Alumnus Joseph DeSimone, will receive the Graduate Alumni Achievement Award at this year's Graduate Commencement hold today at 3 p.m. in Cassell Coliseum.

DeSimone received his doctorate from Virginia Tech in 1990. He currently holds two chaired professorships: the chancellor’s eminent professor of chemistry at the University of North Carolina at Chapel Hill (UNC), and the William R. Kenan, Jr. professor of chemical engineering at North Carolina State University.

“As a scholar and innovator, Dr. Simone embodies the citizen-scholar model, and is a fine example of the outstanding individuals who earn graduate degrees at Virginia Tech,” said Karen P. DePauw, vice president and dean of graduate studies.

An accomplished researcher and inventor, DeSimone has published more than 240 scientific articles and has 115 patents with 120 patents pending. His projects range from bio-absorbable stents to an environmentally friendly process for the creation of high performance plastics. A leader in the carbon dioxide technology platform, DeSimone was awarded a 10-year $40 million National Science Foundation Science and Technology Center grant.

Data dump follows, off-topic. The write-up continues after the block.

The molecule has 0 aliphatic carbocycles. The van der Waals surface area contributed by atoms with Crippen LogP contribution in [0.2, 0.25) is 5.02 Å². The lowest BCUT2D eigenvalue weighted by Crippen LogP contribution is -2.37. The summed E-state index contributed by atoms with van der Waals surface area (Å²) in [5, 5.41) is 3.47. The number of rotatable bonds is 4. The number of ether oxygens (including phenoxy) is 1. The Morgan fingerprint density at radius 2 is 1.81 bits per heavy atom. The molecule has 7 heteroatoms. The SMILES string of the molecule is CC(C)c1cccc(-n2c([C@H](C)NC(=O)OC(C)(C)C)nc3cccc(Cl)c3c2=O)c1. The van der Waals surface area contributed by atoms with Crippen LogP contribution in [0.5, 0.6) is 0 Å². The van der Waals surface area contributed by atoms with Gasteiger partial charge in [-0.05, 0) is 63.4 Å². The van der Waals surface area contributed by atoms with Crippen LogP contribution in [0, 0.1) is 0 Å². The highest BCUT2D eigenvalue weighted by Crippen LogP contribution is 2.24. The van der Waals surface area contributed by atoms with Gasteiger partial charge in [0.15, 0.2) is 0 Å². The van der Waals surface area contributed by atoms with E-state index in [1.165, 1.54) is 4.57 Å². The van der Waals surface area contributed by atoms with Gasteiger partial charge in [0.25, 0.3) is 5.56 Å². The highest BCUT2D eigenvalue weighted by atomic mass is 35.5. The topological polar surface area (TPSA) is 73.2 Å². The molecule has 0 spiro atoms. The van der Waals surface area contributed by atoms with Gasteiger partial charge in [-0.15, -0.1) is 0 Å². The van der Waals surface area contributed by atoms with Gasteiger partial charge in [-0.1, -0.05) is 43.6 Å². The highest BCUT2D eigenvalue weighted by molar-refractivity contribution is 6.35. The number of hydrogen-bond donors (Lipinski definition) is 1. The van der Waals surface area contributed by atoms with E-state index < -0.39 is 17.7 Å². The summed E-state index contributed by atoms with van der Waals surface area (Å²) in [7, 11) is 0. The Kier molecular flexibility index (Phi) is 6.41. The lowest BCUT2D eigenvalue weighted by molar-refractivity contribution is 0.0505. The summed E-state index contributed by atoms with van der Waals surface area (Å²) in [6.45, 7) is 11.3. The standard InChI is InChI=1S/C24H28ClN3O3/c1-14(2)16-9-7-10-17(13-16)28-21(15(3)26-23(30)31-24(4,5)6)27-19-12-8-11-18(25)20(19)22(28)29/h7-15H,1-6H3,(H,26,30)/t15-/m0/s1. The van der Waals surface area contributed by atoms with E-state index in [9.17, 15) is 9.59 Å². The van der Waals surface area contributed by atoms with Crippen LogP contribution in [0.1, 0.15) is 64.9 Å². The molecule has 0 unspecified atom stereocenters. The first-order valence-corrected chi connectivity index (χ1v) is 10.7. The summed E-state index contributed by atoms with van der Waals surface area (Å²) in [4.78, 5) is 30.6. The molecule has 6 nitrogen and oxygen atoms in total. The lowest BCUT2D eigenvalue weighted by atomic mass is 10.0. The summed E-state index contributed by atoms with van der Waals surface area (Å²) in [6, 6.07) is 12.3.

Most recently, DeSimone has focused on uniformly mass produced nanoparticles for applications in nanomedicine especially for the design of engineered drug therapies in the fight against cancer. As a result of this research initiative, UNC received a $25 million grant funded by the National Cancer Institute.

For his innovations on numerous projects, DeSimone was awarded the Lemelson-MIT Prize, which includes a $500,000 award. This prize is given to mid-career inventors dedicated to improving the world through technological invention. In 2008 the Raleigh News and Observer named DeSimone “Tar Heel of the Year.”

DeSimone received his bachelor of science degree in chemistry from Ursinus College, Collegeville, Pa., in 1986. He is married to Suzanne DeSimone and has two children, Philip and Emily.